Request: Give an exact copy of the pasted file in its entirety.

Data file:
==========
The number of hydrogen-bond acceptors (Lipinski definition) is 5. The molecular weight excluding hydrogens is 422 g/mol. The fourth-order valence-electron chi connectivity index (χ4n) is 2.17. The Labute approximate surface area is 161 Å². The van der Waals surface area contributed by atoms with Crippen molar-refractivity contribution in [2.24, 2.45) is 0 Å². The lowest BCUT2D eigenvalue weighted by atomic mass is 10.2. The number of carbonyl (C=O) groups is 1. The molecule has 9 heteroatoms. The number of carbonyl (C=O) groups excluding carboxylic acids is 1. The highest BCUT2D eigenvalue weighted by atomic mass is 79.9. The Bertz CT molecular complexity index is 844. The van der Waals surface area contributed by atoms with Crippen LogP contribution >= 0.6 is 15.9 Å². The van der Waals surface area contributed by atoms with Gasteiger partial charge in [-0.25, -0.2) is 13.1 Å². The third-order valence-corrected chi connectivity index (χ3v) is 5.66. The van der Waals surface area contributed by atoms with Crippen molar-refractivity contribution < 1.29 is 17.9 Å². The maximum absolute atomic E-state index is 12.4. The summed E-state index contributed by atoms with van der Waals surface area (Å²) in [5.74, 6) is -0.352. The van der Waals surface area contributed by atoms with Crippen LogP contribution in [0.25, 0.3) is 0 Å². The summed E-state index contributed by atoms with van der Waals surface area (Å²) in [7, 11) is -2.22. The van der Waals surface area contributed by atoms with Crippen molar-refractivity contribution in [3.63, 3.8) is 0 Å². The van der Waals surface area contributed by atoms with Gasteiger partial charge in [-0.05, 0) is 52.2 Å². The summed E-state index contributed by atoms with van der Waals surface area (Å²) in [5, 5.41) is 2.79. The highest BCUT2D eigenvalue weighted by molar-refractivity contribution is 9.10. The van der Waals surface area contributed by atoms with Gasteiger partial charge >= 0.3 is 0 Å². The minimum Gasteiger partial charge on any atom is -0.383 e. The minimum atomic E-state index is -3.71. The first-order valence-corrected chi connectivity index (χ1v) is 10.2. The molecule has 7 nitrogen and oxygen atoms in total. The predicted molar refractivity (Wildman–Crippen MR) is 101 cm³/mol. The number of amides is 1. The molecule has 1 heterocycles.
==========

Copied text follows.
The number of hydrogen-bond acceptors (Lipinski definition) is 5. The molecular weight excluding hydrogens is 422 g/mol. The fourth-order valence-electron chi connectivity index (χ4n) is 2.17. The Labute approximate surface area is 161 Å². The van der Waals surface area contributed by atoms with Crippen molar-refractivity contribution in [2.24, 2.45) is 0 Å². The lowest BCUT2D eigenvalue weighted by atomic mass is 10.2. The number of carbonyl (C=O) groups is 1. The molecule has 9 heteroatoms. The number of carbonyl (C=O) groups excluding carboxylic acids is 1. The highest BCUT2D eigenvalue weighted by atomic mass is 79.9. The Bertz CT molecular complexity index is 844. The van der Waals surface area contributed by atoms with Crippen LogP contribution >= 0.6 is 15.9 Å². The van der Waals surface area contributed by atoms with Gasteiger partial charge in [-0.25, -0.2) is 13.1 Å². The third-order valence-corrected chi connectivity index (χ3v) is 5.66. The van der Waals surface area contributed by atoms with Crippen molar-refractivity contribution < 1.29 is 17.9 Å². The maximum absolute atomic E-state index is 12.4. The summed E-state index contributed by atoms with van der Waals surface area (Å²) in [5.74, 6) is -0.352. The van der Waals surface area contributed by atoms with Crippen LogP contribution in [0.25, 0.3) is 0 Å². The summed E-state index contributed by atoms with van der Waals surface area (Å²) in [7, 11) is -2.22. The van der Waals surface area contributed by atoms with Crippen molar-refractivity contribution in [3.63, 3.8) is 0 Å². The van der Waals surface area contributed by atoms with Gasteiger partial charge in [-0.05, 0) is 52.2 Å². The summed E-state index contributed by atoms with van der Waals surface area (Å²) in [5, 5.41) is 2.79. The highest BCUT2D eigenvalue weighted by molar-refractivity contribution is 9.10. The van der Waals surface area contributed by atoms with Gasteiger partial charge >= 0.3 is 0 Å². The minimum Gasteiger partial charge on any atom is -0.383 e. The minimum atomic E-state index is -3.71. The first-order valence-corrected chi connectivity index (χ1v) is 10.2. The molecule has 7 nitrogen and oxygen atoms in total. The predicted molar refractivity (Wildman–Crippen MR) is 101 cm³/mol. The number of amides is 1. The molecule has 1 heterocycles.